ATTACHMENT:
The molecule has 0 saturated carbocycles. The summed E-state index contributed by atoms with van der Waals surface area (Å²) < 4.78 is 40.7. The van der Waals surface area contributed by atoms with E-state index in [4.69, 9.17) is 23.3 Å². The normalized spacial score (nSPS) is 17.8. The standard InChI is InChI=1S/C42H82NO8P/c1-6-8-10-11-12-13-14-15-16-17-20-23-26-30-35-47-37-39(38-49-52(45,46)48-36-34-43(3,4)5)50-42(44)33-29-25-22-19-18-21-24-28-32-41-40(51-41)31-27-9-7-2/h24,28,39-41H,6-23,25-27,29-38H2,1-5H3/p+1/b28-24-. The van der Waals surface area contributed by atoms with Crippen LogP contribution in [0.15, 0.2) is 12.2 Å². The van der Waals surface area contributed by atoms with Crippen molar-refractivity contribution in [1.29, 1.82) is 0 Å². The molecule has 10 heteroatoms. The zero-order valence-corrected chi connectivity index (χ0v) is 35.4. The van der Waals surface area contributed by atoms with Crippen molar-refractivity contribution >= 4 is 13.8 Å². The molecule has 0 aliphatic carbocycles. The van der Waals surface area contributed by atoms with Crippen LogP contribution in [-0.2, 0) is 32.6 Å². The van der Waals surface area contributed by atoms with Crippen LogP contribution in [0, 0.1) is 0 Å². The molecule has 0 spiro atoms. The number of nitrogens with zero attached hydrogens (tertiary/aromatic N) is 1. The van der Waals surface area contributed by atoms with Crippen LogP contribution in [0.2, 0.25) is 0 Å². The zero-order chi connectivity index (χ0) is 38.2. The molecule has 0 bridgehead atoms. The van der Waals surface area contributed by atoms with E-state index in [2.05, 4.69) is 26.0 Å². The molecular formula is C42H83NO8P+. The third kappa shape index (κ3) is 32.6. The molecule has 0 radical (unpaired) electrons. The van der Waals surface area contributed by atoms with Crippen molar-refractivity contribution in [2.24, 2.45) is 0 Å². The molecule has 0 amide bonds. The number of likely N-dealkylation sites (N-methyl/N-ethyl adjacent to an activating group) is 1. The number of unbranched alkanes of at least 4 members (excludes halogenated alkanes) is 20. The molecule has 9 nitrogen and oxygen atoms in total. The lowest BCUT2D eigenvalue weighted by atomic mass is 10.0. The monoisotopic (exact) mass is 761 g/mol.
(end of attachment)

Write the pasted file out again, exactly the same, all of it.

The molecule has 0 saturated carbocycles. The summed E-state index contributed by atoms with van der Waals surface area (Å²) < 4.78 is 40.7. The van der Waals surface area contributed by atoms with E-state index in [4.69, 9.17) is 23.3 Å². The normalized spacial score (nSPS) is 17.8. The standard InChI is InChI=1S/C42H82NO8P/c1-6-8-10-11-12-13-14-15-16-17-20-23-26-30-35-47-37-39(38-49-52(45,46)48-36-34-43(3,4)5)50-42(44)33-29-25-22-19-18-21-24-28-32-41-40(51-41)31-27-9-7-2/h24,28,39-41H,6-23,25-27,29-38H2,1-5H3/p+1/b28-24-. The van der Waals surface area contributed by atoms with Crippen LogP contribution in [0.15, 0.2) is 12.2 Å². The van der Waals surface area contributed by atoms with Crippen molar-refractivity contribution in [1.29, 1.82) is 0 Å². The molecule has 10 heteroatoms. The zero-order valence-corrected chi connectivity index (χ0v) is 35.4. The van der Waals surface area contributed by atoms with Crippen molar-refractivity contribution >= 4 is 13.8 Å². The molecule has 0 aliphatic carbocycles. The van der Waals surface area contributed by atoms with Crippen LogP contribution in [-0.2, 0) is 32.6 Å². The van der Waals surface area contributed by atoms with Crippen LogP contribution in [0, 0.1) is 0 Å². The molecule has 0 spiro atoms. The number of nitrogens with zero attached hydrogens (tertiary/aromatic N) is 1. The van der Waals surface area contributed by atoms with Crippen LogP contribution in [0.2, 0.25) is 0 Å². The zero-order chi connectivity index (χ0) is 38.2. The molecule has 0 bridgehead atoms. The van der Waals surface area contributed by atoms with E-state index in [2.05, 4.69) is 26.0 Å². The molecular formula is C42H83NO8P+. The third kappa shape index (κ3) is 32.6. The molecule has 0 radical (unpaired) electrons. The van der Waals surface area contributed by atoms with Crippen molar-refractivity contribution in [2.24, 2.45) is 0 Å². The molecule has 0 amide bonds. The number of likely N-dealkylation sites (N-methyl/N-ethyl adjacent to an activating group) is 1. The number of unbranched alkanes of at least 4 members (excludes halogenated alkanes) is 20. The molecule has 9 nitrogen and oxygen atoms in total. The lowest BCUT2D eigenvalue weighted by atomic mass is 10.0. The monoisotopic (exact) mass is 761 g/mol.